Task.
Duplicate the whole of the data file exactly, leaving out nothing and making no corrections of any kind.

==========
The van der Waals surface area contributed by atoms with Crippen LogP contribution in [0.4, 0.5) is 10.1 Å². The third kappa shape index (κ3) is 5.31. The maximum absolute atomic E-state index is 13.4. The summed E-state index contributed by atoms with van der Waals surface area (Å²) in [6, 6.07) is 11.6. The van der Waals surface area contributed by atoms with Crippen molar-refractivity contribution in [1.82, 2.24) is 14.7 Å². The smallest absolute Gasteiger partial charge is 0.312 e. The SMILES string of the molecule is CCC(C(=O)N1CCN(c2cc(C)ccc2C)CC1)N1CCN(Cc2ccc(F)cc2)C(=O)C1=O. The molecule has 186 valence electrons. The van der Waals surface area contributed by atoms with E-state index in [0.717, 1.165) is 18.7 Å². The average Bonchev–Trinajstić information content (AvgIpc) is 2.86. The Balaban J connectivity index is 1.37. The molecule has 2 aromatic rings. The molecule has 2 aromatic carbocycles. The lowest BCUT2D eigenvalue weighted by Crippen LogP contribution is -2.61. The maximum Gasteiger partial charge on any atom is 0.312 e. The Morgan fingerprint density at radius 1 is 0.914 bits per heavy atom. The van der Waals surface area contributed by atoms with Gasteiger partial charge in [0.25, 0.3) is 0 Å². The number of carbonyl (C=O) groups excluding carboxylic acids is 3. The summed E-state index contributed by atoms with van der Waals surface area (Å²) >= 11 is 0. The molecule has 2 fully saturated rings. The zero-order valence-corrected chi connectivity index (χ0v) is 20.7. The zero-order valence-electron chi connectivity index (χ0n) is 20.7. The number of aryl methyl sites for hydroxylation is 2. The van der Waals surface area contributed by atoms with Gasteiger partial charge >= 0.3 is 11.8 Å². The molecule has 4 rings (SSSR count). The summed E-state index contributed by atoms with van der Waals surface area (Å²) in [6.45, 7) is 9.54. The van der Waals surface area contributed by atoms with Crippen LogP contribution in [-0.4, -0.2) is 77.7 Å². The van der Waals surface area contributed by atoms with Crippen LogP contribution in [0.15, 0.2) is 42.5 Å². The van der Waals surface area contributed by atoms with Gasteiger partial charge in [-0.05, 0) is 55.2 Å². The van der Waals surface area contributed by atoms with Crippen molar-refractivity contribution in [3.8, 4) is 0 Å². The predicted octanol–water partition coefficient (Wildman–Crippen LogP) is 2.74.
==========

The van der Waals surface area contributed by atoms with Crippen LogP contribution in [0.4, 0.5) is 10.1 Å². The third kappa shape index (κ3) is 5.31. The maximum absolute atomic E-state index is 13.4. The summed E-state index contributed by atoms with van der Waals surface area (Å²) in [6, 6.07) is 11.6. The van der Waals surface area contributed by atoms with Crippen molar-refractivity contribution in [1.82, 2.24) is 14.7 Å². The smallest absolute Gasteiger partial charge is 0.312 e. The SMILES string of the molecule is CCC(C(=O)N1CCN(c2cc(C)ccc2C)CC1)N1CCN(Cc2ccc(F)cc2)C(=O)C1=O. The molecule has 186 valence electrons. The van der Waals surface area contributed by atoms with E-state index in [0.717, 1.165) is 18.7 Å². The average Bonchev–Trinajstić information content (AvgIpc) is 2.86. The Balaban J connectivity index is 1.37. The molecule has 2 aromatic rings. The molecule has 2 aromatic carbocycles. The lowest BCUT2D eigenvalue weighted by Crippen LogP contribution is -2.61. The maximum Gasteiger partial charge on any atom is 0.312 e. The Morgan fingerprint density at radius 1 is 0.914 bits per heavy atom. The van der Waals surface area contributed by atoms with Gasteiger partial charge in [0.25, 0.3) is 0 Å². The number of carbonyl (C=O) groups excluding carboxylic acids is 3. The summed E-state index contributed by atoms with van der Waals surface area (Å²) >= 11 is 0. The molecule has 2 fully saturated rings. The zero-order valence-corrected chi connectivity index (χ0v) is 20.7. The zero-order valence-electron chi connectivity index (χ0n) is 20.7. The number of aryl methyl sites for hydroxylation is 2. The van der Waals surface area contributed by atoms with Gasteiger partial charge >= 0.3 is 11.8 Å². The molecule has 4 rings (SSSR count). The summed E-state index contributed by atoms with van der Waals surface area (Å²) in [6.45, 7) is 9.54. The van der Waals surface area contributed by atoms with Crippen LogP contribution in [-0.4, -0.2) is 77.7 Å². The van der Waals surface area contributed by atoms with Crippen LogP contribution in [0.15, 0.2) is 42.5 Å². The van der Waals surface area contributed by atoms with Gasteiger partial charge in [-0.05, 0) is 55.2 Å². The van der Waals surface area contributed by atoms with Crippen molar-refractivity contribution in [3.8, 4) is 0 Å². The predicted octanol–water partition coefficient (Wildman–Crippen LogP) is 2.74.